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  • EASTERN BOSNIA - APRIL 2001: This are my grandmother’s hands. She survived two wars. 2nd World War and the Bosnian war for independence. Most of her family was exterminated in 2nd world war. Pretty much the offspring of the people that killed her family in 2nd world war committed atrocities in Bosnia in early 90’s. Eastern Bosnia is on the border with neighboring Serbia with river Drina as a natural border. Through the history Bosnia was always a border country between East and West, during the Ottoman period it was the border post towards Austrian empire, before that it was border between Eastern and Western Empire. This position made Bosnia quite a unique conglomerat of ckutures,traditions,religions. Other than that it didn't bring us too much good. When the war was over, a foreign journalist came to interview my professor of poetry, Marko Vesovic. Entering his appartment, the journalist noticed my professor's dog who was lying in a corner. 'What remarkable blue eyes he has,' the journalist said. 'Well, you see,' explained my professor, 'the dog used to eat the same food we ate during the war. Now he is blind. Dogs are ageing seven times faster than we do, so with us it is different. We still have to wait for the effects on us. I never witnessed a mortar shell exploding in front of the people in the market place or a sniper shooting someone in front of my high school. I was always a couple of seconds or minutes late, or I would pass by the market place just before the shell exploded and killed more than sixty people waiting to buy groceries, or I would be running in a dark street with broken glass falling on me. But I've seen people cleaning the streets after shelling, I've seen what was left of a young man after a thirty-kilo shell exploded near him, and I've also seen the face of woman who survived this unhurt. Lately, when I was in Jerusalem for the first time, I wanted to visit the Al-Aksa mosque. At the entrance I was stopped by an Israeli soldier, a native Russian, and an Arab guard of the mosque. 'You are not allowed to enter,' said the soldier. 'You are not Muslim.' 'But I am!' I insisted. They wouldn't believe me. In Italy, I told an acquaintance of mine that I was a Muslim. He was irritated. 'But then,' he said, 'you cannot be a European.' 'But I am!' I replied. The Turks have left us with an unsolved national question. Religion and culture have always been strongly intermingled in our country. When the Ottoman Empire conquered Bosnia in 1453, the strategy it used to establish its rule was Roman: Divide et impera. Religion was the vehicle. Favouring the Muslims helped the Turks run the country, but it divided the Bosnians. In the 19th century, during the era of Romanticism, when Central Europeans began to build up their ideas of nationhood based on concepts of cultural uniqueness, Bosnians developed their own cultural identities out of religious affiliations. But these cultural identities failed to develop into the idea of a Bosnian nation: Bosnian Catholics and Bosnian Orthodox were seduced by the ideas of a Great Serbia or a Great Croatia. Today Bosnia is a resort of moderate, autonomous European Islam. Actually most of the population are Christians: Orthodox and Catholics. The Arab countries were not too impressed by the Bosnian version of Islam and their help wasn't sufficient to help us defend ourselves against the former Yugoslav Army, one of the strongest armies in Europe. The body count in the recent war was almost all Bosnian Muslim, but for the first time in the last two hundred years we have a state of Bosnia and Herzegovina, a language that is recognized….We've never been closer to a nation. I'm afraid that the fact that Bosnians are white helped us a lot. Probably that's why it took only four years for NATO to intervene in Bosnia. Before the fall of Srebrenica, the UN safe haven zone, foreign involvement was on the level of bringing humanitarian aid, mostly only where the Serbian Army allowed, and counting the shells and bombs falling on Bosnian cities. Then after the fall of Srebrenica and the massacre of Bosnian Muslims that followed it, NATO bombed the Serbian positions and brought peace. The first shelling of their positions around Sarajevo came at night. I remember our windows, covered with humanitarian nylon sheeting with UN signs instead of glass, opening because of the detonations, this time on the Serbian side. My mother cooked a pie to celebrate it. Our lives during the war were reduced to the basics. Having a bath with five-litre canisters and then using the water for the toilet. Making meat pie without meat. We became experts at peeing in the dark. The  path to happiness was very short, and the learning curve was steep. Once we all adopted these vital skills, and even got used to our little limbo and for a moment stopped talking about peace, our politicians signed the peace agreement. We have a new anthem now. We also have a new flag. It shows a dark blue ground on which is placed a golden triangle, a row of golden stars on one side. The triangle is meant to represent Bosnia and the row of stars I guess imply the European Union. Today we have to stand in a queue to get a visa for every European country. The writer Ivo Andric, one of two Bosnian Nobel Prize winners, described Bosnia in one of his novels as a 'valley of darkness'. The valley is surely dark; it is dark with Bosnian blood, it is darkened by American ignorance and European impotence, it is dark because of the clouds above. Yet it is our valley (Photo by Ziyah Gafic/Exclusive by Getty Images)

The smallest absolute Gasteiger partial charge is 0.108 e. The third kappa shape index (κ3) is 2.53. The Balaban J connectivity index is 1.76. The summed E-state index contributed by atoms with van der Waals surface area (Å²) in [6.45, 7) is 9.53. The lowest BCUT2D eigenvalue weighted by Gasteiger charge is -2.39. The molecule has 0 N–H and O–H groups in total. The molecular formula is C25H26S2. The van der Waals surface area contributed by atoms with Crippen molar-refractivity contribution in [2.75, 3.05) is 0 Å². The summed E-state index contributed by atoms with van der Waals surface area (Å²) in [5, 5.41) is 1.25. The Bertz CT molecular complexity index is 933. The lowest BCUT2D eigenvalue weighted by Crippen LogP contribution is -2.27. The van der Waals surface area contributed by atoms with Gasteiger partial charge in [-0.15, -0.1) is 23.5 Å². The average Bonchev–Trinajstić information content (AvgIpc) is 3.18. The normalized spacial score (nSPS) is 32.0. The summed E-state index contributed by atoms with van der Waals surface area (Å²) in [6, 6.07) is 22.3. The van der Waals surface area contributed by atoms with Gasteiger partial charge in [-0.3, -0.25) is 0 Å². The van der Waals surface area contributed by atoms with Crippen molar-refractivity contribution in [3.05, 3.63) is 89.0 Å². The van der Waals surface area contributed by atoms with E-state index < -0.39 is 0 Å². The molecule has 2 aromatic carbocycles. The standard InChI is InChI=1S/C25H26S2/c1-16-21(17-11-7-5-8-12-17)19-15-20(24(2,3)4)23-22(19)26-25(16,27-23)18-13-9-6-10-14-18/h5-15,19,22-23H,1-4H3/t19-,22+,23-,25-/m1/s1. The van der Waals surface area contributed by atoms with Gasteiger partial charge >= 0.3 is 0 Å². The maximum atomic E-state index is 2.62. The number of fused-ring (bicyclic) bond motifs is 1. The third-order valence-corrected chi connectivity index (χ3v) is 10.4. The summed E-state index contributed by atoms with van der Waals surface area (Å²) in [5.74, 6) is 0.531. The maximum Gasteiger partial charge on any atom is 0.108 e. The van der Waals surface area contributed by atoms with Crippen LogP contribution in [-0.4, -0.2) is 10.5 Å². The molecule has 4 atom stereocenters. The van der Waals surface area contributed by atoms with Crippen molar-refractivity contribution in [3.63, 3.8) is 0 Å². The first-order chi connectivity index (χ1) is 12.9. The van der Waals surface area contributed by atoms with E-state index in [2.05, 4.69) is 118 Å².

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Međunarodni dan borbe protiv seksualnog nasilja u konfliktu ne smije biti obilježen samo deklarativnim izjavama podrške za preživjele. Gotovo tri decenije od završetka rata, krajnje je poražavajuće da BiH i dalje nije omogućila efikasan sistem reparacija za sve žrtve ratnog seksualnog nasilja. Potrebni su konkretni koraci ka unapređenju njihovih prava i i položaja kako od strane nadležnih vlasti, tako i od strane cjelokupnog društva.

Protok vremena nije umanjio brojne psihološke, fizičke, ekonomske i društvene posljedice koje je ratno seksualno nasilje ostavilo po preživjele. Uz to, BiH i dalje nema adekvatan odgovor na potrebe preživjelih za reparacijama, te se mnoge od njih da osjećaju zapostavljeno i zaboravljeno”, kazala je Amina Hujdur, saradnica za komunikacije organizacije TRIAL International.

Stigma koju nameće društvo, posljedice nezaliječenih ratnih trauma, nedostatak informacija o tome kako da postupaju kroz pravni proces i pristupe pravima, nedostatak sredstava da plate pravnu pomoć, činjenica da počinitelji zločina još uvijek uživaju slobodu te fragmentiran i kompleksan pravni okvir koji uređuje njihova prava samo su neke od prepreka koje odvraćaju preživjele od toga da govore o zločinima koje su pretrpjele, kao i da ih prijave ili traže podršku. Tome svjedoči i poražavajući podatak da na svakih 15 do 20 slučajeva ratnog seksualnog nasilja samo jedan slučaj bude prijavljen.

Dok nisam shvatila da je to njihova sramota, a ne naša, nisam govorila o tome. Tada smo mi bile posramljene, ali kako je vrijeme prolazilo, počinioci su postali posramljeni. Trebalo je dosta vremena dok se nisam odlučila otići u Tužilaštvo BiH i pokrenuti postupak, navela je preživjela ratnog seksualnog nasilja.

Mnogi/e od preživjelih nisu dozvolili i ne žele da ih se predstavlja kao žrtve obilježene tim zločinom.

Mi smo preživjele. Stojimo hrabro, gordo i ponosno. Osobe koje su odlučile podijeliti svoju priču s drugima žele ohrabriti sve one koji nisu progovorili. Naša riječ ima težinu da se zlo ne bi ponovilo“, kazala je Midheta Kaloper, predstavnica Udruženja žrtava rata “Foča 92-95”.